Out of electrovalent and covalent bonds, which one is the strongest?
The electrovalent bond, or ionic bond, tends to be the stronger of the two when choosing between ionic and covalent. The ionic bond is a bond formed between two ions that have opposing polarities, one a positive cation (+) and one a negative anion (-). The larger the electronegative difference between the two ions, the stronger the force of attraction. A good example would be the formation of a sodium ion (Na+) and a chlorine ion (Cl-). The difference between these two ions is large, sodium being from group 1 on the periodic table, while chlorine is all the way across the periodic chart in group 17. These two form a very solid ionic bond to form one molecule of sodium chloride, table salt.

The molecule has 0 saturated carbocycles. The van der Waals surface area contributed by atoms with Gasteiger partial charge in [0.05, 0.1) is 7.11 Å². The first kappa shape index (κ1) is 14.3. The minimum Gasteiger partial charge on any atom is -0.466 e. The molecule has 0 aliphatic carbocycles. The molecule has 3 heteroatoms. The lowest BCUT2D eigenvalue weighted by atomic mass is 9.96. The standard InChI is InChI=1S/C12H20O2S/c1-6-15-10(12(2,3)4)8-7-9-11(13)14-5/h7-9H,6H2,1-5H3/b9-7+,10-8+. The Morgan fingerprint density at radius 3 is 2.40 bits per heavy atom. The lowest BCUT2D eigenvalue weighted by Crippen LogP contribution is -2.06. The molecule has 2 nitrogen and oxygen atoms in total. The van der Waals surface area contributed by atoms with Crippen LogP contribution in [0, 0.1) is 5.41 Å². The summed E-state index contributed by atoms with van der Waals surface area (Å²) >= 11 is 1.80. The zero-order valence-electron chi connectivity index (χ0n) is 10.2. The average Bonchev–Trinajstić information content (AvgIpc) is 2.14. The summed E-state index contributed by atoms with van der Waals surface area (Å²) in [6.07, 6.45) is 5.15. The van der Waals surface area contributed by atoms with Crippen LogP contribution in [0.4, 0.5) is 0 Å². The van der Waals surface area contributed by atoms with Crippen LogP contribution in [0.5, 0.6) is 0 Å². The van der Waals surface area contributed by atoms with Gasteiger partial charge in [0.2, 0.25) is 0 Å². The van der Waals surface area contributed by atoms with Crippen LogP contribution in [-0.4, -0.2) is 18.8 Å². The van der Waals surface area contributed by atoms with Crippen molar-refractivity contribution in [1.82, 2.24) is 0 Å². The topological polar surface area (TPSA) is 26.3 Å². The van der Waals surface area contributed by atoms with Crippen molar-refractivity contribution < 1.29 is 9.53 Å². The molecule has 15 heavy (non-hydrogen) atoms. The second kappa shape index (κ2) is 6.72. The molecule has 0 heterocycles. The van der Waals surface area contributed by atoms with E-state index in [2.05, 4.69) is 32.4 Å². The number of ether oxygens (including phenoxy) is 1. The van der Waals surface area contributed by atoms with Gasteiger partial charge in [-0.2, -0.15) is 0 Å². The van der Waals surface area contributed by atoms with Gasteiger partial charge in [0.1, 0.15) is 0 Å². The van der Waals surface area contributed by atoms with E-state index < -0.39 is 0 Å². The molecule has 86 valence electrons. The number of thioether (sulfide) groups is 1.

It should be noted there are no "pure" ionic bonds; they all have a degree of "covalence", which means they share the required electrons between them. A good example of a covalent bond would be any of the diatomic elements, such as oxygen, O2. Oxygen has an oxidation number of -2, meaning it has room for two electrons in it's outer electron orbital. It shares two single electrons with another oxygen atom and forms a relationship between them best descibed as "codependent", hence the term "covalent".